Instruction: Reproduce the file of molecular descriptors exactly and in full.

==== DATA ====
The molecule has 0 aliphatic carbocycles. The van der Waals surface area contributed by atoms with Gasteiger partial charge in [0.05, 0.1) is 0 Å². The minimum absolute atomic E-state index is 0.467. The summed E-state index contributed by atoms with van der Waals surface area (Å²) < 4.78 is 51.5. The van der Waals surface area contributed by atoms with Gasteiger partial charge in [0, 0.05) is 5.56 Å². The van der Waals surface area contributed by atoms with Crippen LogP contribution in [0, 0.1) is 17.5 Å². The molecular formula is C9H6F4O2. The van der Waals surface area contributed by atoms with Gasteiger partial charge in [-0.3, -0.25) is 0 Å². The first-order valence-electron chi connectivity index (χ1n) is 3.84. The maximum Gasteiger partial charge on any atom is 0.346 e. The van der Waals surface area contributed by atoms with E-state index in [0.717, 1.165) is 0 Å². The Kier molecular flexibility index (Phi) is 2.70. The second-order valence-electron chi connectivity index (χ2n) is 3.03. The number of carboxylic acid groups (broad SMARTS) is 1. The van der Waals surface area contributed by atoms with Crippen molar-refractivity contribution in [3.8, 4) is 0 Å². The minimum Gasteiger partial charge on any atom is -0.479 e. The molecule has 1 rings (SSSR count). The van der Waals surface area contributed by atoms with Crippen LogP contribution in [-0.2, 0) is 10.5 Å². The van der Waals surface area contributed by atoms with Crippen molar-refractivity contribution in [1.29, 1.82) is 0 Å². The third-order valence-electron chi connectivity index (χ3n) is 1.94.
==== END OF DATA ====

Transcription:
The molecule has 0 aliphatic carbocycles. The van der Waals surface area contributed by atoms with Gasteiger partial charge in [0.05, 0.1) is 0 Å². The minimum absolute atomic E-state index is 0.467. The summed E-state index contributed by atoms with van der Waals surface area (Å²) < 4.78 is 51.5. The van der Waals surface area contributed by atoms with Gasteiger partial charge in [0, 0.05) is 5.56 Å². The van der Waals surface area contributed by atoms with Crippen LogP contribution in [0, 0.1) is 17.5 Å². The molecular formula is C9H6F4O2. The van der Waals surface area contributed by atoms with Gasteiger partial charge in [-0.3, -0.25) is 0 Å². The first-order valence-electron chi connectivity index (χ1n) is 3.84. The maximum Gasteiger partial charge on any atom is 0.346 e. The van der Waals surface area contributed by atoms with E-state index in [0.717, 1.165) is 0 Å². The Kier molecular flexibility index (Phi) is 2.70. The second-order valence-electron chi connectivity index (χ2n) is 3.03. The number of carboxylic acid groups (broad SMARTS) is 1. The van der Waals surface area contributed by atoms with Crippen molar-refractivity contribution in [3.8, 4) is 0 Å². The minimum Gasteiger partial charge on any atom is -0.479 e. The molecule has 1 rings (SSSR count). The van der Waals surface area contributed by atoms with Crippen LogP contribution in [-0.2, 0) is 10.5 Å². The van der Waals surface area contributed by atoms with Crippen molar-refractivity contribution in [1.29, 1.82) is 0 Å². The third-order valence-electron chi connectivity index (χ3n) is 1.94.